18 Jun Understanding Custodial Pricing
An important consideration when opening an account is whether to select Transactional Based Pricing (“TBP”) or Asset Based Pricing (“ABP”) for the custodial fee. Transactional Based Pricing is a fee charged for every trade made in the account and is priced per transaction. Asset Based Pricing is a fee that allows for unlimited trading and is priced based on the value of assets in the account. ABP is determined by multiplying the net asset value in the account by the annual ABP rate. For example, 0.12% on $1,000,000 will cost $1,200.00 per annum.
Fees vary from custodian to custodian, meaning you have the ability to choose the most suitable fee structure for your client based on the different custodial options.
Key components to consider when deciding on a fee structure:
- Number of Trades: If needed, how many trades will it take to sell the existing positions and implement the portfolio? How many trades will occur in the account every year? Some managers make up to 250 trades/year and others may only make two trades/year.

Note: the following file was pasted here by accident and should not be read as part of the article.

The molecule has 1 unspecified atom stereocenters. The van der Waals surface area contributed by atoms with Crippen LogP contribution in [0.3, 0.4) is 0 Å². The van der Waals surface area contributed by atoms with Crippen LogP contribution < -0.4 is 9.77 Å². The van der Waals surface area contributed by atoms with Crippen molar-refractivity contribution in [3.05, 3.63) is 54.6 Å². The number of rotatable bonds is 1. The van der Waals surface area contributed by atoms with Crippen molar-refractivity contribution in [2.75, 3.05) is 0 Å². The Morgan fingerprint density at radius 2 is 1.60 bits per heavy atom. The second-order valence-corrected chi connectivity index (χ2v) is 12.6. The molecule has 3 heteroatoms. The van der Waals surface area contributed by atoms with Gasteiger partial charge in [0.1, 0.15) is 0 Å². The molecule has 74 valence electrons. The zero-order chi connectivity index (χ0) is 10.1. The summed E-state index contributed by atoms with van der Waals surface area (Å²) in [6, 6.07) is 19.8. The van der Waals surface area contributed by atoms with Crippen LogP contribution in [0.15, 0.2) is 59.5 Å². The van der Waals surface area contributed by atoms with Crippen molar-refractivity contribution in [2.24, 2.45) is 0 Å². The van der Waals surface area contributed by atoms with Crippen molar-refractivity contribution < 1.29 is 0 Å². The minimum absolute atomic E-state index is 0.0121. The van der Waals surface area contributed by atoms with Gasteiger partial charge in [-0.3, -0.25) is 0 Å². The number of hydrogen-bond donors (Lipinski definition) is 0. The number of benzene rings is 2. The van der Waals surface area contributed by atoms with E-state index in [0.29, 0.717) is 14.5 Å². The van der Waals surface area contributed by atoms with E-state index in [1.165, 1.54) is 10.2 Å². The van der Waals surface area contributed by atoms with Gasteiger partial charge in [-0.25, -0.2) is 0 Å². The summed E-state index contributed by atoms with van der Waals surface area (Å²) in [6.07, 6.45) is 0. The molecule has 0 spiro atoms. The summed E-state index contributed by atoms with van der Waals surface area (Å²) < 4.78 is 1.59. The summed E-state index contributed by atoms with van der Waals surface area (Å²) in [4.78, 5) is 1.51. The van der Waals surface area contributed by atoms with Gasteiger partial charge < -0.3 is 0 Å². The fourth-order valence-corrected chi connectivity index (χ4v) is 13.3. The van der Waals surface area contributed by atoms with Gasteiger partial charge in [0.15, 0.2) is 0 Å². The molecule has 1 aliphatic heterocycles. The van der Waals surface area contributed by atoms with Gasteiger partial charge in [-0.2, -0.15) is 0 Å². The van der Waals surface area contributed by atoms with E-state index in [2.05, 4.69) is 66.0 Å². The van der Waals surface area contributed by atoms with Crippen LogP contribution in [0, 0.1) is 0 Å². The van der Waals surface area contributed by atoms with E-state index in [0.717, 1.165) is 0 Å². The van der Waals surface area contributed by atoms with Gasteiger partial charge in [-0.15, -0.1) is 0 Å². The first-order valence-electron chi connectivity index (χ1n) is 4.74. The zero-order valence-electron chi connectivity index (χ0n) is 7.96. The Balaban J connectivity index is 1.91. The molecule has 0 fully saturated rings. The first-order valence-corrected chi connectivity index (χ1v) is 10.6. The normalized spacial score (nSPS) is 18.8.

- Account Size: For larger accounts, it may be more cost effective to choose transactional-based pricing.
- Withdrawals/Deposits: Will account activity cause additional trading in the account
|Your client has a $1,000,000 account, which they would like to transfer to custodian XYZ. Your client’s portfolio is going to consist of model A, model B, and model C. Let us assume each model holds and average of 40 positions and turns the portfolio over twice a year. Initial investment will kick off 120 trades, and each turnover will kick off 240 trades, bringing our total to 600 trades a year. Assuming custodian XYZ charges $8.95/trade for TBP or 0.12% for ABP, we can compare the two options to determine which is a more suitable option for the client
In most cases, as outlined above, the client would benefit from Asset Based Pricing. It allows clients to avoid high fees if trade volume is higher than expected, and protects them from being charged when withdrawing or depositing cash.